Berne’s highway super also holds part-time political county job

Enterprise file photo — Melissa Hale-Spencer

Berne Highway Superintendent Randy Bashwinger in the town’s highway garage in 2016. 

BERNE — Berne Highway Superintendent Randy Bashwinger has been working a part-time job for a little over a month at the Albany County Board of Elections, which he said does not affect his elected post overseeing the town’s six highway workers, despite it occurring during half of his employees’ workday.

For Bashwinger’s town job, Berne taxpayers pay a salary of $53,270 a year.

For his part-time job at the board of elections, county taxpayers pay $20,736 a year, said Rachel Bledi, the Republican Commissioner at the Albany County Board of Elections, who hired Bashwinger.

Bledi told The Enterprise that a job at the board of elections is inherently political; Bashwinger was hired as a Republican, she said, as there is also a Democrat hired to work in the same role, and a Democrat and a Republican counterpart hired for every job, she said.

“The beauty of the system is that we are bipartisan,” she said.

Bashwinger chairs Berne’s Republican committee and has been instrumental in getting two Republicans elected to the town board. Democratic town board members expressed their concerns about Bashwinger’s county job at their April 10 meeting, when Councilwoman Karen Schimmer said that they had discovered that Bashwinger had been working on weekday mornings in Albany.

Schimmer said she was concerned how the highway superintendent would be carrying out his duties during the day. Councilwoman Dawn Jordan added it was a taxpayer concern.

Bashwinger later told The Enterprise that he has been working as a laborer for the board of elections for the last month-and-a-half, from 8:30 a.m. to noon, about 17 hours a week.

Bashwinger responded at the meeting that he communicates with his highway workers during the day and leaves tasks for them to do. His deputy superintendent, Edward Hampton, confirmed this and said that the tasks are posted on a bulletin board for workers to read. Bashwinger also said he still puts in well over 40 hours a week by staying later in the evening and working on weekends.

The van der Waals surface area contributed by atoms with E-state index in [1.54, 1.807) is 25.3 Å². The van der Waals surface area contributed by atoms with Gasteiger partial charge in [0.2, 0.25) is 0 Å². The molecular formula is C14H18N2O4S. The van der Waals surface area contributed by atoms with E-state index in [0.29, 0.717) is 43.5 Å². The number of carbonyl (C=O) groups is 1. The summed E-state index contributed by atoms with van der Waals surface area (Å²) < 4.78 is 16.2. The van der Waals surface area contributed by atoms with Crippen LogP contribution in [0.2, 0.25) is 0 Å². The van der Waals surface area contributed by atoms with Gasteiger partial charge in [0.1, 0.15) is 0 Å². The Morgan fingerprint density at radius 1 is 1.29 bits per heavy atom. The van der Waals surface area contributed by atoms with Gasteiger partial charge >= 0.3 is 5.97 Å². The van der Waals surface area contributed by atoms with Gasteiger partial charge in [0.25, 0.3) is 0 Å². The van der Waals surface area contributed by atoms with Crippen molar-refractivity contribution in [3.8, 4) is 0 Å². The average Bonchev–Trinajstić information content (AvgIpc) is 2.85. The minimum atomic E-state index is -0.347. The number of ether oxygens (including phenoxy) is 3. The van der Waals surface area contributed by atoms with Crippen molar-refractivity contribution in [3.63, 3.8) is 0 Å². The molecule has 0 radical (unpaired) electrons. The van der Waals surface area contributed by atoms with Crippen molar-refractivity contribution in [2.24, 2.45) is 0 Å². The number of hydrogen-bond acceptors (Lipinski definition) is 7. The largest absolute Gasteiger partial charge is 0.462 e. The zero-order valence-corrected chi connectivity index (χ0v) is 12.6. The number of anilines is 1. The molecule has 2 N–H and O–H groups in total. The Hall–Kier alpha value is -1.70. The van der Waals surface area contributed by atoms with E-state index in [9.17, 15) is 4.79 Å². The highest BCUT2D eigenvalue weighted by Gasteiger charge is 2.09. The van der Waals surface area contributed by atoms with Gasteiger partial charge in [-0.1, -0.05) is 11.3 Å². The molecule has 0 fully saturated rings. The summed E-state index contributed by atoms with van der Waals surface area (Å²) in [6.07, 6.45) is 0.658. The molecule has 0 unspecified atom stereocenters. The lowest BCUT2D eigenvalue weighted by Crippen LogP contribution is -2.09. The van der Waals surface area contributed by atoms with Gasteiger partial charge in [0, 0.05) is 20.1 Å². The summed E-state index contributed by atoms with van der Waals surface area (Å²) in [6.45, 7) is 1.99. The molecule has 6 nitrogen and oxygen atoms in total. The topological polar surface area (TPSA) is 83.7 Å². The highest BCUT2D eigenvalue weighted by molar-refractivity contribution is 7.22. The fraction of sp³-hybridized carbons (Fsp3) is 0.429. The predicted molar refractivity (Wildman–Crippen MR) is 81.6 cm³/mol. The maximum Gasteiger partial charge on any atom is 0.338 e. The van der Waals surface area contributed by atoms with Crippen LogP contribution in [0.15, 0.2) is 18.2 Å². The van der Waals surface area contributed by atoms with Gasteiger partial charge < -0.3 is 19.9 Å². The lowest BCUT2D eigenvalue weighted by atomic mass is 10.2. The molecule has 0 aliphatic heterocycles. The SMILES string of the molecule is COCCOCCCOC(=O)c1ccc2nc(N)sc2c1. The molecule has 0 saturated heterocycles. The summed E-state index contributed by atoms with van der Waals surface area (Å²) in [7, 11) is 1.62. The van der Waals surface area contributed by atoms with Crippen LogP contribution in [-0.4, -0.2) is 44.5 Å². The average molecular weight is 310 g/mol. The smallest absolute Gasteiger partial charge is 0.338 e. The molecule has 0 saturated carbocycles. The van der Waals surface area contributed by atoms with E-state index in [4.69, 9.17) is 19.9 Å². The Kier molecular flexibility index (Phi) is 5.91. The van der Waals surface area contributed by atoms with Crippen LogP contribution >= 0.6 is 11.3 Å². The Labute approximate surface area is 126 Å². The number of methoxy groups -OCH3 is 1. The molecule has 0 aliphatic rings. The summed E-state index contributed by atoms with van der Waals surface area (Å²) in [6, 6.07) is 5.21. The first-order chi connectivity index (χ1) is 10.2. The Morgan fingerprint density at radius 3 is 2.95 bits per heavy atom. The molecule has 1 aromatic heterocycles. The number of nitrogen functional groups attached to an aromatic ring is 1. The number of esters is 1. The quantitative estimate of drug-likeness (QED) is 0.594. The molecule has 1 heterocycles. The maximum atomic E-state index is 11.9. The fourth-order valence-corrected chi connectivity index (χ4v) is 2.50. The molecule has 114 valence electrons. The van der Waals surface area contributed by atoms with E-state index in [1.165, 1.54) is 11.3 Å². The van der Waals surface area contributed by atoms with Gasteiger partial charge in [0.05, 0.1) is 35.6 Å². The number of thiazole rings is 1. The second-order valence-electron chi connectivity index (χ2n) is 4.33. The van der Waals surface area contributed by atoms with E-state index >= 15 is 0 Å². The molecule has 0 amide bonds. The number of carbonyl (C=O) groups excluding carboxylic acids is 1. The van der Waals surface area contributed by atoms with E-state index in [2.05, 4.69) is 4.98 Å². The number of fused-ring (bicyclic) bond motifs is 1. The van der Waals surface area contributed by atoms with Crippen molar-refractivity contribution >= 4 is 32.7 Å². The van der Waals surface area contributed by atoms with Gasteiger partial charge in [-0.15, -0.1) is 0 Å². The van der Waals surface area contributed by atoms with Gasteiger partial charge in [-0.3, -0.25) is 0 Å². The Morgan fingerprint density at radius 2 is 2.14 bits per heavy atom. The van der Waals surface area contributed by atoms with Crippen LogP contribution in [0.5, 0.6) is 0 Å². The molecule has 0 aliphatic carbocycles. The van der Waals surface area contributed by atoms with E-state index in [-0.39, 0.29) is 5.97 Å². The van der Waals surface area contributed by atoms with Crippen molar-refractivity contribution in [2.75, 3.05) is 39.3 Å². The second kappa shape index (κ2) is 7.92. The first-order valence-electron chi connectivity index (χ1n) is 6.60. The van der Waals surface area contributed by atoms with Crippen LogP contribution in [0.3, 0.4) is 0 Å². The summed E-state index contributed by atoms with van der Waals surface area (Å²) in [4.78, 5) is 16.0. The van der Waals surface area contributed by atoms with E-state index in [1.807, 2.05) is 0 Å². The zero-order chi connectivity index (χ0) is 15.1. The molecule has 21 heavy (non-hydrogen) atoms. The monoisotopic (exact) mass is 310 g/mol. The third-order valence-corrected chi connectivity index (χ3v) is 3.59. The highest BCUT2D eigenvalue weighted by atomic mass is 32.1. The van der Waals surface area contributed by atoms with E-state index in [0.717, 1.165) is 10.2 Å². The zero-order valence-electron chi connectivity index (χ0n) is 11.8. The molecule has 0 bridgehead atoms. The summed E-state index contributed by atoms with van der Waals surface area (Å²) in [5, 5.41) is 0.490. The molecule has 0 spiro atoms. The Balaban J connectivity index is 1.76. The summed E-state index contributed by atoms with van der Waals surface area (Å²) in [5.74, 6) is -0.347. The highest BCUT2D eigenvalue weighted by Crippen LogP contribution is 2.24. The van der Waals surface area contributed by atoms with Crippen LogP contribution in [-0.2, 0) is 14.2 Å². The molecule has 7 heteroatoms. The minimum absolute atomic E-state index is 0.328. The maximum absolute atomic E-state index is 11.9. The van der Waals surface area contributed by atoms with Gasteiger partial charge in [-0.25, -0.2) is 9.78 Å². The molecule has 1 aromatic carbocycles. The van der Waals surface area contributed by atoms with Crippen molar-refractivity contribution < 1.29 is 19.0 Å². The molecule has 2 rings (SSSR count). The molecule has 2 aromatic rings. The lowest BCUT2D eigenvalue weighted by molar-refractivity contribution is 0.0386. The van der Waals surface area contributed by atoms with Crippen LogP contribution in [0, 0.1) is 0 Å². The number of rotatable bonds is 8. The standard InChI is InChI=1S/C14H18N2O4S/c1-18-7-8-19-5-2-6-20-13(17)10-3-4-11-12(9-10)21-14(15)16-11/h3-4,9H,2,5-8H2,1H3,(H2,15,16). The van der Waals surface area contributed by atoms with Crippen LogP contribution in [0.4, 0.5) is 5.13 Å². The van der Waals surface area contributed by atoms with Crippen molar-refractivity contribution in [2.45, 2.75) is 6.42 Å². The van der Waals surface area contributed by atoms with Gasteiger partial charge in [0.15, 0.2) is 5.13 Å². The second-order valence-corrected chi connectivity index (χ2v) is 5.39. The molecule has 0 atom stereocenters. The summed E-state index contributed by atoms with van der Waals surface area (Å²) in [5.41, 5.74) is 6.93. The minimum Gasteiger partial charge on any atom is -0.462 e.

Bledi told The Enterprise she had been seeking someone for the county position for some time. She said that Bashwinger met all the requirements for the job; he has a background in construction, is able to work with his hands and fix equipment, and has a good work ethic.

Bashwinger told The Enterprise that he generally works at the town highway garage anywhere from 50 to 75 hours a week, working longer hours during the winter, because he said he is on call to respond to bad weather at any time.

Bashwinger does not have his hours as highway superintendent recorded and does not have set hours, he said. He added that he does not need to report to anyone either, when asked if he had informed the town of his new job.

“I don’t work for the board,” he said. “I work for the residents of the town.”

Bashwinger said he took the job primarily for the extra income, and also because he can take time off or leave if necessary.

“If there is an issue, I can leave,” said Bashwinger. “But if there’s an issue, I respond,” he added, referring to contacting his employees on his phone.

He said that he usually arrives at the town garage on a weekday at 12:30 in the afternoon and will stay for any length of time depending on the day. He added that on weekends he checks the road conditions. He said that, while he does not have a set schedule, his workers do under their union contract.